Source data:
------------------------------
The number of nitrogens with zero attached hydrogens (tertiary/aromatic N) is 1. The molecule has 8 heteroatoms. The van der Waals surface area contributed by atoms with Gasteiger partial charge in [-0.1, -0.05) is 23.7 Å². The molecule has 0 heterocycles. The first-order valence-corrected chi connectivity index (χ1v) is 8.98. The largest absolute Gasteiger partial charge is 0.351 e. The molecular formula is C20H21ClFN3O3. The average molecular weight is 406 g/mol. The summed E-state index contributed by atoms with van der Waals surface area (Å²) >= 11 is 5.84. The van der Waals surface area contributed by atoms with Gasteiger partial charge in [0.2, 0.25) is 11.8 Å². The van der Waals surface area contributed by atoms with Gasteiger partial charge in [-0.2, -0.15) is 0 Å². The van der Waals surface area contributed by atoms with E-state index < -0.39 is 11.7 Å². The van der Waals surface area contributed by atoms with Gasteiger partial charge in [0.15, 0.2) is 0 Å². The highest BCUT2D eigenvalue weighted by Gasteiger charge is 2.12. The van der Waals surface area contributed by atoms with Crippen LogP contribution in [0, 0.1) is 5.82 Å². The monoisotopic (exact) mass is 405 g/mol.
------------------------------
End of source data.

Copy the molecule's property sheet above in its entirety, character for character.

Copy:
The number of nitrogens with zero attached hydrogens (tertiary/aromatic N) is 1. The molecule has 8 heteroatoms. The van der Waals surface area contributed by atoms with Gasteiger partial charge in [-0.1, -0.05) is 23.7 Å². The molecule has 0 heterocycles. The first-order valence-corrected chi connectivity index (χ1v) is 8.98. The largest absolute Gasteiger partial charge is 0.351 e. The molecular formula is C20H21ClFN3O3. The average molecular weight is 406 g/mol. The summed E-state index contributed by atoms with van der Waals surface area (Å²) >= 11 is 5.84. The van der Waals surface area contributed by atoms with Gasteiger partial charge in [0.2, 0.25) is 11.8 Å². The van der Waals surface area contributed by atoms with Gasteiger partial charge in [-0.2, -0.15) is 0 Å². The van der Waals surface area contributed by atoms with E-state index < -0.39 is 11.7 Å². The van der Waals surface area contributed by atoms with Gasteiger partial charge in [0.15, 0.2) is 0 Å². The highest BCUT2D eigenvalue weighted by Gasteiger charge is 2.12. The van der Waals surface area contributed by atoms with Crippen LogP contribution in [0, 0.1) is 5.82 Å². The monoisotopic (exact) mass is 405 g/mol.